and post notes and photos about your poem like Gregory Richard Barden.
* This is a re-post of an older poem *
* This poem was written for a contest originally, but was used by Professor Anne-Marie Thornton of Bilkent University in Ankara, Turkey, to teach her WAR POETRY class in the spring semester of 2017. My sincere thanks to her and her students, (who I got to know through their work, photos and interaction), who made this such a joyous and rewarding project! *
Her small angelic face ...
Once a place where broad smiles bloomed like butterflies on marigolds,
is streaked with the furrows that countless tears have etched into the
layers of dust and dirt and explosive residue that now paints her skin,
like the branches and courses the mighty Nile has carved into the ages.
Her sweet little-girl voice, that in better times was the conduit of joyous
laughter born straight from her belly, is now hoarse and scratchy from
the screams and cries that follow every explosion and rattle of gunfire,
and every vision of horror that reality serves up each day instead of food.
But no matter - she has little need to speak anymore. Those amazingly
blue eyes - as azure as any summer sky, and once sparkling like sun-pixies
dancing on the wave-tops of the Mediterranean - now stare ahead with
vacant darkness, a shadow that only hopelessness and apathy can cast.
Like her beloved baby doll, Amia, (stolen from her days earlier), there is
no spark of hope or life dancing in her gaze, just the watery shimmer of
sadness, always on the edge of tears. She is wearing her favorite dress,
a pink and white seersucker pinafore, with little blue piping on the straps.
The hem and bib have the same trimming, but much of it is missing, or
hanging, torn. She wears a sharp-creased white blouse Underneath,
though it has been a long time since it LOOKED white. One of the straps
is almost worn through, and the dress has little tears here-and-there.
Her shoes were also once her favorites, but the toes are now balding,
and the saddle-shoe tones of white and tan are gone, covered with dried
mud and scrapes. The beautiful pink polka-dot ribbon she had in her hair
is wrapped around her left leg, on a wound that would not stop bleeding.
She has smaller wounds and scrapes on her legs and arms, and one on
her head that is very bothersome, as it is filled with maggots - she hates
the feeling of them squirming in her flesh, but she was told that it was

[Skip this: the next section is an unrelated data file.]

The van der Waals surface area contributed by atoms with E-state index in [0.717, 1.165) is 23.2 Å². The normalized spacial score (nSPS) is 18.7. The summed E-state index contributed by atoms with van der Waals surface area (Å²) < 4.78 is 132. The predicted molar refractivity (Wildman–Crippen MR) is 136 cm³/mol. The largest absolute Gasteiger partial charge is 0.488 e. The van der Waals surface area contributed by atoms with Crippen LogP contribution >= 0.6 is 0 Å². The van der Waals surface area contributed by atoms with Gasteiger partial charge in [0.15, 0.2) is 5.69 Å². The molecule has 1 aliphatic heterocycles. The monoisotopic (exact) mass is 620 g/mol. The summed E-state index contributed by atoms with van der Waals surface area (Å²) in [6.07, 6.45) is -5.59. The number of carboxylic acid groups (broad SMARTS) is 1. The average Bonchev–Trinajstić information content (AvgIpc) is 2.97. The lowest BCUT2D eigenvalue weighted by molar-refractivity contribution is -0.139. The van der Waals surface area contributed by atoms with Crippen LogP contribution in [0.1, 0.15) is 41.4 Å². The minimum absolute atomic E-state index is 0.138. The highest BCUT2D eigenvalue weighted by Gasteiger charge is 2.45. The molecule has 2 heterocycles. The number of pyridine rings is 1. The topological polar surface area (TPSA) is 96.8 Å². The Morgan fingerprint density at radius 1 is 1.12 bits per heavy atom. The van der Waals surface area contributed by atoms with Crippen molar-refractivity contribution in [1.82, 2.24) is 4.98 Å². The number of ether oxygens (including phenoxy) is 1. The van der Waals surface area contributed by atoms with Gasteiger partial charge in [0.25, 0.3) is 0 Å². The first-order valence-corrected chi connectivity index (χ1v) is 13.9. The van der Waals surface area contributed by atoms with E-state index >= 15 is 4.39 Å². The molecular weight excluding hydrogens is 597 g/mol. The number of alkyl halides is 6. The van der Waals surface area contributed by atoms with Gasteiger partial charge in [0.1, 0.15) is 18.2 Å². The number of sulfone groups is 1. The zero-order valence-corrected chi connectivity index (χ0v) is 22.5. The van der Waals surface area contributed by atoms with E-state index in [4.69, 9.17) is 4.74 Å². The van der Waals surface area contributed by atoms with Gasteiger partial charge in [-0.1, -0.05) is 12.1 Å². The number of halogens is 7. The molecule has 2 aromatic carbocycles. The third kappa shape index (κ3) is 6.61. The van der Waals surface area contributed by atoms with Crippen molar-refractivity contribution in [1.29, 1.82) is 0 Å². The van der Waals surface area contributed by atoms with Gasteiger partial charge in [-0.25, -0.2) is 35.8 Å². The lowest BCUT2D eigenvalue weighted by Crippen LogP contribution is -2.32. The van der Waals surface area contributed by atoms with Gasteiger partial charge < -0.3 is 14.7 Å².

best to NOT remove them until she reaches Damascus and medical help.
You see, maggots only eat dead tissue, and will keep the wound clean
until she can receive proper treatment. That wound is almost as big as
the one on her leg, both were from an IED that killed the rest of her loved-
ones as they were trying to escape the fighting on the road from Raqqa.
That seems so long ago to her now - years ago in her mind - and she
has been walking ever since. Sometimes people are kind to her and give
her food, or watch out for her for a while, but it never lasts for long,
and it's hard to know who to trust, as everyone else is desperate, too.
Sadly, some of the adults she has met have tried to do bad things to her,
but she has always been able to run away ... so far. She prays daily for
an angel - maybe someone from her town that will offer help, but each
new day just brings more strangers and hunger ... more dust and dirt.
She holds close to her mother's burqa ... it may seem a silly thing to others,
but it was made by her grandmother, and she uses it at night for a pillow, (folding it over-and-over) ... it is also stained with her mother's blood,
and that is all she'll ever have of her family now, so it is precious to her.
Other than a package of bubble gum in her pocket, and some dog biscuits
that she nibbles on at night, (hidden in her underwear - others will steal
them if they know about them), the burqa is all she has in the world. Well,
she has memories, but those memories are now stained and broken, too.
Even her best memories are beginning to drift away with the dust and
hunger and horror ... she strains now to remember the faces and voices
of her family, especially her mother's voice singing lullabies, (she sang them
to Amia before she was taken), but even those things are abandoning her.
Those priceless memories are slowly-but-surely being devoured by the
maw of hopelessness, and like her small Hello Kitty suitcase, her hoodie,
her wallet of family photos, and the package of food she left with, it has all
been taken by those who saw her as opportunity, not one needing help.
But war does strange things to people, she's told, war changes people.
So, for now, she keeps walking and praying, and she will TRY to hope that
she reaches Damascus and medical care, (though she has learned that
hope holds little comfort), but safety isn't guaranteed her there, either ...
And she will remember what the ugly man who took her food and suitcase
and hoodie and photos said to her ... the brutal, angry phrase that some-
how helps to push her on, when her feet are blistered, and her bones are
aching, and her eyes and nostrils burn, and her spirit is empty and broken ...
The cold thing he said to her, laughing, when he took her doll Amia, (for
his own little girl), and everything she had left in the world ...
"Gotta travel light, little girl ... travel light!"
~ 5th Place ~ in the "JP Contest 6: War and Heroism Poetry Contest", Jamie Pan, Judge & Sponsor.
~ 2nd Place ~ in the "Travel Light Poetry Contest", Kai Michael Neumann, Judge & Sponsor.
Copyright © Gregory Richard Barden | Year Posted 2019